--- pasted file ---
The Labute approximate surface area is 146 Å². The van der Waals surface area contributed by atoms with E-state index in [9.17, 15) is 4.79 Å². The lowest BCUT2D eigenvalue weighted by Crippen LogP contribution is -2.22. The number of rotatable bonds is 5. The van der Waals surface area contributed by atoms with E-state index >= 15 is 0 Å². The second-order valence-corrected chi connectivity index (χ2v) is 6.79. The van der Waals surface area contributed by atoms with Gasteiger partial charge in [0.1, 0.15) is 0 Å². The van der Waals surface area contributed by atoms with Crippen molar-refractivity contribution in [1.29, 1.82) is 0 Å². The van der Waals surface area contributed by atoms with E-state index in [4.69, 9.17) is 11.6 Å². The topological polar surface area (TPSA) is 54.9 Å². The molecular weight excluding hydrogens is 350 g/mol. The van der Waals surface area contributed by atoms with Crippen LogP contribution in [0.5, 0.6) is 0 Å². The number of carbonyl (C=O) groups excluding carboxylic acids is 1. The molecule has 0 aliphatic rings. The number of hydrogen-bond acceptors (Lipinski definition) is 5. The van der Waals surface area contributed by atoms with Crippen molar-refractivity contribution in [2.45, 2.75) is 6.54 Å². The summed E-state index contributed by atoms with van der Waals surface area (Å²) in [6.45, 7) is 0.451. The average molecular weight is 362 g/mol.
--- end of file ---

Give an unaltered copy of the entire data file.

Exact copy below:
The Labute approximate surface area is 146 Å². The van der Waals surface area contributed by atoms with E-state index in [9.17, 15) is 4.79 Å². The lowest BCUT2D eigenvalue weighted by Crippen LogP contribution is -2.22. The number of rotatable bonds is 5. The van der Waals surface area contributed by atoms with E-state index >= 15 is 0 Å². The second-order valence-corrected chi connectivity index (χ2v) is 6.79. The van der Waals surface area contributed by atoms with Gasteiger partial charge in [0.1, 0.15) is 0 Å². The van der Waals surface area contributed by atoms with Crippen molar-refractivity contribution in [1.29, 1.82) is 0 Å². The van der Waals surface area contributed by atoms with E-state index in [4.69, 9.17) is 11.6 Å². The topological polar surface area (TPSA) is 54.9 Å². The molecular weight excluding hydrogens is 350 g/mol. The van der Waals surface area contributed by atoms with Crippen LogP contribution in [0.5, 0.6) is 0 Å². The number of carbonyl (C=O) groups excluding carboxylic acids is 1. The molecule has 0 aliphatic rings. The number of hydrogen-bond acceptors (Lipinski definition) is 5. The van der Waals surface area contributed by atoms with Crippen molar-refractivity contribution in [2.45, 2.75) is 6.54 Å². The summed E-state index contributed by atoms with van der Waals surface area (Å²) in [6.45, 7) is 0.451. The average molecular weight is 362 g/mol.